Jeffers McDonald, Tamar E. L. (2013) Bringing Up Baby: generic hybridity and Dirty Dancing. In: Tzioumakis, Yannis and Lincoln, Sian, eds. The Time of Our Lives: Dirty Dancing and Popular Culture. Wayne State University Press, Detroit. ISBN 9780814336243.
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Dirty Dancing’s narrative privileges the maturation of its female hero, granting ‘Baby’ Houseman both desire and agency as she attempts to negotiate the tricky etiquettes of romance and dancing in the summer of 1963. Skilfully, the film co-opts elements from different genres, pillaging melodramas, rites of passage movies, musicals, romances. Even romantic comedies are ransacked for tropes: alongside straightforward comic moments, such as Baby’s giggling and clumsiness during training, the romcom tradition of the “wrong partner”, who the central character must outgrow and forego, is borrowed by the film. Fascinatingly, however, because of the film’s fusion of romcom with family melodrama, the wrong partner who must be discarded is the heroine’s own father. Romance in Dirty Dancing not only emerges through the formation of the new young couple, but exists already in the pairing of Baby and her Dad. While the former couple inheres in action, both on and off the dance floor, the latter is permitted verbal expression. Baby and Johnny never exchange words of love - “I’ll never be sorry”; “Neither will I” is as near as they get to a declaration - but Baby does make the familiar romantic confession in a big dramatic scene - to her father. A further key moment occurs when Baby advises Lisa not to sleep with Robbie because ‘the first time should be with....someone you kind of love’. Ignoring the tacit declaration of lost virginity, her sister declares that Baby resents sacrificing her status as Daddy’s favourite. Lisa’s seeming non-sequitur actually exposes the link between Baby’s rebellion against paternal authority and the sexual act, the inevitable replacement of Jake by Johnny which signals the healthy working-through of Electra issues. The underlying psychosexual politics of the film’s romances thus account for its accent not only on kisses, on love and romance, but on tears, on trauma and upset.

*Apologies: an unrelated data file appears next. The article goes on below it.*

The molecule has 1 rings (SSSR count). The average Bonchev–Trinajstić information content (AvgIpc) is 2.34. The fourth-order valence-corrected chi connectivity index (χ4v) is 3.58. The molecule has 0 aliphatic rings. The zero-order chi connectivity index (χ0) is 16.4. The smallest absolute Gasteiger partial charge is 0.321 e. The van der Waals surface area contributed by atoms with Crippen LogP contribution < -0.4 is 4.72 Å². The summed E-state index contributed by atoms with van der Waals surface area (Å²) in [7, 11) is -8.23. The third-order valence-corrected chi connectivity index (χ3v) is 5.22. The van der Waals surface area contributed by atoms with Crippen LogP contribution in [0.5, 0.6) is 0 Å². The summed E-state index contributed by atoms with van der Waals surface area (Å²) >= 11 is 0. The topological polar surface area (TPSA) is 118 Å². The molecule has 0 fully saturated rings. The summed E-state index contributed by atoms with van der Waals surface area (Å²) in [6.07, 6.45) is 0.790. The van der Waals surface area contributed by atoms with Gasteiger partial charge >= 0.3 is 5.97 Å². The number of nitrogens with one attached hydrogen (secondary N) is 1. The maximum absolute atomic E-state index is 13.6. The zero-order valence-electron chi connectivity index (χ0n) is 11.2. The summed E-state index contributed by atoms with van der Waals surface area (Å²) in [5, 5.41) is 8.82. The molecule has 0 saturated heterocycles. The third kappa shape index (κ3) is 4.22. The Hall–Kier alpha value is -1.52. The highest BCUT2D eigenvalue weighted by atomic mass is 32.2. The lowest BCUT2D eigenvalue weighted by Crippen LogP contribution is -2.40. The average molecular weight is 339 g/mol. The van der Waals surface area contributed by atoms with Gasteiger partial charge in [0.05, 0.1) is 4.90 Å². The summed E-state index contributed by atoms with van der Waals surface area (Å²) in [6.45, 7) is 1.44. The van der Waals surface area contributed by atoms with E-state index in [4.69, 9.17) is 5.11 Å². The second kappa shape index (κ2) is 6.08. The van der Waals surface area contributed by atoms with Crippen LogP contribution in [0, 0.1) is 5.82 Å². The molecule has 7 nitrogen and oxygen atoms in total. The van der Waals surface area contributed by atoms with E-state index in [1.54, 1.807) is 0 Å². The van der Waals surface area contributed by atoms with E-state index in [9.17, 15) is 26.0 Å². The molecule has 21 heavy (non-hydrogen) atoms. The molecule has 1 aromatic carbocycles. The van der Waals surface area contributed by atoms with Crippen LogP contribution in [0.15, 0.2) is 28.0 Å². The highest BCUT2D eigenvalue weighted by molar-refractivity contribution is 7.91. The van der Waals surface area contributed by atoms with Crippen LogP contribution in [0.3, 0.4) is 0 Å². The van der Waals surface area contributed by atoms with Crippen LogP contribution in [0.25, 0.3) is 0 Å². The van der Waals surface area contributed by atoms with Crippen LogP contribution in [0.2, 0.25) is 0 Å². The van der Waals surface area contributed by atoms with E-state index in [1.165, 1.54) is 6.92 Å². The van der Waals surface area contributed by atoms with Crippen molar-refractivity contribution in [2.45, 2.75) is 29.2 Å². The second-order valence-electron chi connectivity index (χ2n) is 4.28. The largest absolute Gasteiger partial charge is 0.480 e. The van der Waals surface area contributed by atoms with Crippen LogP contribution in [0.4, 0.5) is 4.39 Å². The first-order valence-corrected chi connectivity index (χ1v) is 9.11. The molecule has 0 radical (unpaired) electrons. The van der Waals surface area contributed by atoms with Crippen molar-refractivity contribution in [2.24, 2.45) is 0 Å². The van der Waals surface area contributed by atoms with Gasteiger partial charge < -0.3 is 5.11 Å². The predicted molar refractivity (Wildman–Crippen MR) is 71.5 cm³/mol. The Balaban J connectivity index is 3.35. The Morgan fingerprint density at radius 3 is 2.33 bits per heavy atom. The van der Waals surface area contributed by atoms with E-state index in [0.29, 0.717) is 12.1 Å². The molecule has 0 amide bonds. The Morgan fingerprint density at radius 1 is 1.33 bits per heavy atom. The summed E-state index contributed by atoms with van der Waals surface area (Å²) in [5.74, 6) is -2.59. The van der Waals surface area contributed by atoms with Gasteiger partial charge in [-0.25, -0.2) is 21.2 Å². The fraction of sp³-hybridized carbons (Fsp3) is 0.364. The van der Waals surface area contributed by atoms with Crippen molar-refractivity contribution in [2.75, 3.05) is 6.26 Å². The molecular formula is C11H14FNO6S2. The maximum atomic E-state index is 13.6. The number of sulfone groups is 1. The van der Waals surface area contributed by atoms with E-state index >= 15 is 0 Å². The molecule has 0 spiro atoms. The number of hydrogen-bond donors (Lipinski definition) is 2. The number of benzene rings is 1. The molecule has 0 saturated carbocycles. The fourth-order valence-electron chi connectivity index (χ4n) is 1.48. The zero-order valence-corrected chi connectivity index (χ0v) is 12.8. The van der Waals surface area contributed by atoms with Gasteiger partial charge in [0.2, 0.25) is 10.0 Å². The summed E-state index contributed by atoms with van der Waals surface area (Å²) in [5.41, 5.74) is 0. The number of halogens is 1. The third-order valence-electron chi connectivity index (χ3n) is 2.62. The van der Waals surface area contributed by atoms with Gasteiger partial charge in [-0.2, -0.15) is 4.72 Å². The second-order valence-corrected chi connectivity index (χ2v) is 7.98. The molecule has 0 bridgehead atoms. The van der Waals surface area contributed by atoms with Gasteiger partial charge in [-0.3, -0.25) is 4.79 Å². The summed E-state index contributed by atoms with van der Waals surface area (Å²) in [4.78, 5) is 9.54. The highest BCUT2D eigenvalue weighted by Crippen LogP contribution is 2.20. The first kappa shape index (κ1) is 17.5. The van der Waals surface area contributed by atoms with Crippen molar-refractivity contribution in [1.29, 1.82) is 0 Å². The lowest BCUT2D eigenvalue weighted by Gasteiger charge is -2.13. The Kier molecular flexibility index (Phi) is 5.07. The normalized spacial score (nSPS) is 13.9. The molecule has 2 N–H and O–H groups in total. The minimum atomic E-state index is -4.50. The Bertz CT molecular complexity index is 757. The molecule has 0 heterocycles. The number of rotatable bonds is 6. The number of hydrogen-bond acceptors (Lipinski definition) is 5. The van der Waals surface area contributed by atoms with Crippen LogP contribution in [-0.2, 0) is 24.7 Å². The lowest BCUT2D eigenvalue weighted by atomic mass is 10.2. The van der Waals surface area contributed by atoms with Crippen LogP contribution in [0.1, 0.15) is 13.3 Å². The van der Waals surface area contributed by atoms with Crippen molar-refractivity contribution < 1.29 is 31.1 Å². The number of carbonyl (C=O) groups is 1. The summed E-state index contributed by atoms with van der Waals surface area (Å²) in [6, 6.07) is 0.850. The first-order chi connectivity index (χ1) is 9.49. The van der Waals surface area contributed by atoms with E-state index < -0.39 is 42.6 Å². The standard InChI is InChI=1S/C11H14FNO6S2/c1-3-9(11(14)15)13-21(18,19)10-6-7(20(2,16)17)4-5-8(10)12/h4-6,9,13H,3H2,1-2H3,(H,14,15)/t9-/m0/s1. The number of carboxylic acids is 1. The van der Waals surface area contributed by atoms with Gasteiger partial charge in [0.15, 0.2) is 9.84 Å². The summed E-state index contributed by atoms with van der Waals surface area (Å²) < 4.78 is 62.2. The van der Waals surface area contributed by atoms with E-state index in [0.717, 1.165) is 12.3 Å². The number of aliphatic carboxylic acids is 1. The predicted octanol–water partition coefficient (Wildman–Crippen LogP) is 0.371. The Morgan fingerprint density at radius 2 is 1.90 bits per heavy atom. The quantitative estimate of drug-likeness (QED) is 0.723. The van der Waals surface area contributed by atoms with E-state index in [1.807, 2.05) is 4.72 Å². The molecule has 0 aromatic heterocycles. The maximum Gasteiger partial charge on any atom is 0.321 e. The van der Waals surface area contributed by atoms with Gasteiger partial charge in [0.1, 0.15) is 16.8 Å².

|Item Type:||Book section|
|Uncontrolled keywords:||Dirty Dancing; genre; generic hybridity; proliferation; romantic comedy; 'the wrong partner'.|
|Subjects:||P Language and Literature > PB Modern European Languages (inc film, TV and radio studies) > PB2994 Film Studies|
|Divisions:||Faculties > Humanities > School of Arts > Film|
|Depositing User:||Tamar Jeffers McDonald|
|Date Deposited:||12 Oct 2012 12:30|
|Last Modified:||01 Mar 2013 09:20|
|Resource URI:||http://kar.kent.ac.uk/id/eprint/31628 (The current URI for this page, for reference purposes)|
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